The Thessaloniki Police Antiquities Smuggling department on Sunday announced that it had successfully busted a ring of illegal antiquities traders, who were negotiating with antiquities-trading circuits for the sale of important archaeological finds for very large sums of money.
Police said that an investigation lasting several months had culminated last Friday with the arrest of two Greeks aged 48 and 51 at the Kavala junction of the Egnatia Highway. In a spot search of their car, police found and confiscated a bronze statue dated to the 4th century B.C.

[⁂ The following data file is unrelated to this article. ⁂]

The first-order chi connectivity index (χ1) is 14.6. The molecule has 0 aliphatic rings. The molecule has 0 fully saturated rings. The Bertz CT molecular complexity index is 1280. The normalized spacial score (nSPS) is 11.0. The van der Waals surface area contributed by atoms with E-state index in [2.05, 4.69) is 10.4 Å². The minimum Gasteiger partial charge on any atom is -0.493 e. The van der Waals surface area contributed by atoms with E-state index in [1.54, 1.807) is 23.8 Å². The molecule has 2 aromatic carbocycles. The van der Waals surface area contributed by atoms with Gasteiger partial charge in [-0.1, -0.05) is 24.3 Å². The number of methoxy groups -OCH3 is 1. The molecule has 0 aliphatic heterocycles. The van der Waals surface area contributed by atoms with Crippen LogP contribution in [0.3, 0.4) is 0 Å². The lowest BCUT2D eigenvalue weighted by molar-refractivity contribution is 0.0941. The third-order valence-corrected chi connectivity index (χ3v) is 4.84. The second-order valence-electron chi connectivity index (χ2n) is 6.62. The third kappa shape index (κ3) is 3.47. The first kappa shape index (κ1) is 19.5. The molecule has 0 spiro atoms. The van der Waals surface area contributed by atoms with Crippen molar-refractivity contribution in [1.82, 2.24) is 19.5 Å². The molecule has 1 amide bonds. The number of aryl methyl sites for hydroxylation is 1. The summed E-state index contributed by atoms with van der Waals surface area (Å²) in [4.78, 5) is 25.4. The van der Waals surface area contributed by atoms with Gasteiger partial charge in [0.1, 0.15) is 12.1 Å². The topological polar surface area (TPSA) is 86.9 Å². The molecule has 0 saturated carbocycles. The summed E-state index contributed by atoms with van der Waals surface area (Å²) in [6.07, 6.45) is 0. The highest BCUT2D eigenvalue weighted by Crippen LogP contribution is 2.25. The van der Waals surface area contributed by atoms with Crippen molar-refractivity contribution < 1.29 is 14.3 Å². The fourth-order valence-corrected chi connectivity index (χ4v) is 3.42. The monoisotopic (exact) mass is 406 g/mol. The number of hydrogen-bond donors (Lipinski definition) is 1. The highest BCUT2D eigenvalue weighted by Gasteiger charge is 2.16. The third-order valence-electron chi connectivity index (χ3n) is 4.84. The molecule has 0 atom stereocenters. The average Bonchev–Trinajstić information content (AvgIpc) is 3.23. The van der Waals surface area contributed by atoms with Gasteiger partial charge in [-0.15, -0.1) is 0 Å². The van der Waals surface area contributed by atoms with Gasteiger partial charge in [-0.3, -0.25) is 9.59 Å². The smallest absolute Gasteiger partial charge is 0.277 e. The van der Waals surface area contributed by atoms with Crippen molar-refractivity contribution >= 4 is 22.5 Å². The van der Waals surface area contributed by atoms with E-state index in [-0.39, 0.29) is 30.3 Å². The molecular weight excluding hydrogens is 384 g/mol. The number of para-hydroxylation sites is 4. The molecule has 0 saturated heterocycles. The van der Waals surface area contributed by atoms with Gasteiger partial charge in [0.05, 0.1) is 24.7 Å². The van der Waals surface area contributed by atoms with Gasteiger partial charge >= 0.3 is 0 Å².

Further searches in the homes of the two suspects in Drama yielded more important archaeological artifacts that were in their possession, including the bronze head of a boy dated to the Roman era, a stone relief of a woman, two bronze coins, 11 gold coins, one silver coin and the bronze head of a youth.
Archaeologists examining the objects confiscated have confirmed that these fall under the statutes of the ‘Protection of Antiquities and Cultural Heritage’ act, while the bronze statue and head of a boy, in particular, are believed to be objects of unique archaeological, historic and commercial value. The two men were apparently negotiating the sale of the statue for seven million euros.